and a stiff upper lip. you've pretty much summed up the day in britain's parliament and rupert murdoch's phone hacking scandal. he and his son james and former news corp. executive rebekah brooks were grilled today. the elder murdoch apologizing but refusing to take the rap. >> do you feel that ultimately you are responsible for this whole fiasco? >> nope. >> you're not responsible? who is responsible? >> the people that i trusted to run it. and then maybe the people they trusted. >> no apology and no stepping down. >> have you considered resigning? >> >> no. >> why not? >> because i feel that people i trusted, not saying who, i don't know what level. have let me down. and i think they have behaved disgracefully and betrayed the company and me. and it's for them to pay. i think that frankly i'm the best person to clean this up. >> and speaking of cleaning up, the proceedings were interrupted briefly when a protestor deliver a shaving cream pie. take a look at this. keep your eye on the lower left-hand corner of your screen. it happens pretty quickly. >> oh! >> here it is quickly again in slow
tied to the tabloid phone hacking scandal in britain. lawmakers here at home in the u.s. are calling for their own investigation. we're going to have details on that. do you know how to secure your cell phone to prevent people from hacking it? we're going to run through four things you need to know to keep hackers at bay. >> also this morning, daniel radcliffe will be here, the star, of course of the wildly successful "harry potter" franchise and the final film is opening tomorrow. it has already set the record for advanced ticket sales and he'll be opening up about the series as it comes to an end and a personal issue that he struggled with. >>> we want to begin with the chilling confession from the alleged killer of an 8-year-old in new york city. jeff rossen has details on that. some of the details are disturbing, jeff. >> reporter: this sure are. good morning to you. this young boy, 8-year-old boy asked his parents over and over again, can i please walk home from summer camp all by himself. parents finally said yes. they rehearsed the route, only about seven blocks, chose a halfw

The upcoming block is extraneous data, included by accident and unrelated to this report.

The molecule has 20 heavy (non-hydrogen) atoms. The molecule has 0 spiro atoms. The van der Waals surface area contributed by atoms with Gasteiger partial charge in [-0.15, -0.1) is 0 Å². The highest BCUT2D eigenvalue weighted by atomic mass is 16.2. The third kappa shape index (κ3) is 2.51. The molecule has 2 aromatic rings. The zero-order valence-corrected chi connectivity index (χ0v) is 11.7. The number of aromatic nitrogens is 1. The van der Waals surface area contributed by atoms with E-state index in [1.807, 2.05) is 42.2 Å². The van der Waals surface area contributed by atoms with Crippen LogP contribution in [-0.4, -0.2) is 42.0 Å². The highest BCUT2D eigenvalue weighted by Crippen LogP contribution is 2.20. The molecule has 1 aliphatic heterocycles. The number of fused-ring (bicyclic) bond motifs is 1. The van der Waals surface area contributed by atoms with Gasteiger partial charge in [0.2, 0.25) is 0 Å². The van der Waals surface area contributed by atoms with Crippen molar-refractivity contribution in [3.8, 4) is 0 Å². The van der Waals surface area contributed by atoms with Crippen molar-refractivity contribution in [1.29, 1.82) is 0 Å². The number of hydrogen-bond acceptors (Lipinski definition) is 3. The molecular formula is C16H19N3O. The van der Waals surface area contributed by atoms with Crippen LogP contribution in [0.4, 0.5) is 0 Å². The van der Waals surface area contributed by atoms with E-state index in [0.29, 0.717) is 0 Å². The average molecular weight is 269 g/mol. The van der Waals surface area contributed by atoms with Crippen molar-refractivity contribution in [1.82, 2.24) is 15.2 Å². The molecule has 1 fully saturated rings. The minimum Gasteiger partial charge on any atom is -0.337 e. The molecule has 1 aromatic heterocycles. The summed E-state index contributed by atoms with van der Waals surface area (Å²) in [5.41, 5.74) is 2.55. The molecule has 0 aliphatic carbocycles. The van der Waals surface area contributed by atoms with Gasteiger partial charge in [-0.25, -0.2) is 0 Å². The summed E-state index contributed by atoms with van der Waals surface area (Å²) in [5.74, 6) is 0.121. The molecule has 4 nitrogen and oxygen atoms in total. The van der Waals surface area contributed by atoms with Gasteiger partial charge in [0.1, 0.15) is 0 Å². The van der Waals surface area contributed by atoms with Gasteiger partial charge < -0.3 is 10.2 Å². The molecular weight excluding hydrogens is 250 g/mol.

the greater transparency and the stronger governance we need in britain's policing. let me turn to the specific questions i have been asked in recent days. first, it has been suggested that my chief of staff was behaving wrongly when he didn't take up the commissioneruate's offer to be briefed on police investigations. i have said repeatedly about the police investigation they should pursue the evidence where ever it leads and arrest exactly who they wish. that is exactly what they have done. number ten is the exchange between my chief of staff and john yates. the reply to the police made clear it would not be appropriate to give me or my staff any privileged briefing. the reply that he sent -- the reply that he sent was cleared in advance by my permanent secretary jeremy hayward. just imagine mr. speaker if they had done the opposite. if they had asked for receiving privileged information, even if there is no intention to use it. there would have been justified outrage. to risk any perception that number ten was seeking to influence a police investigation in any way would have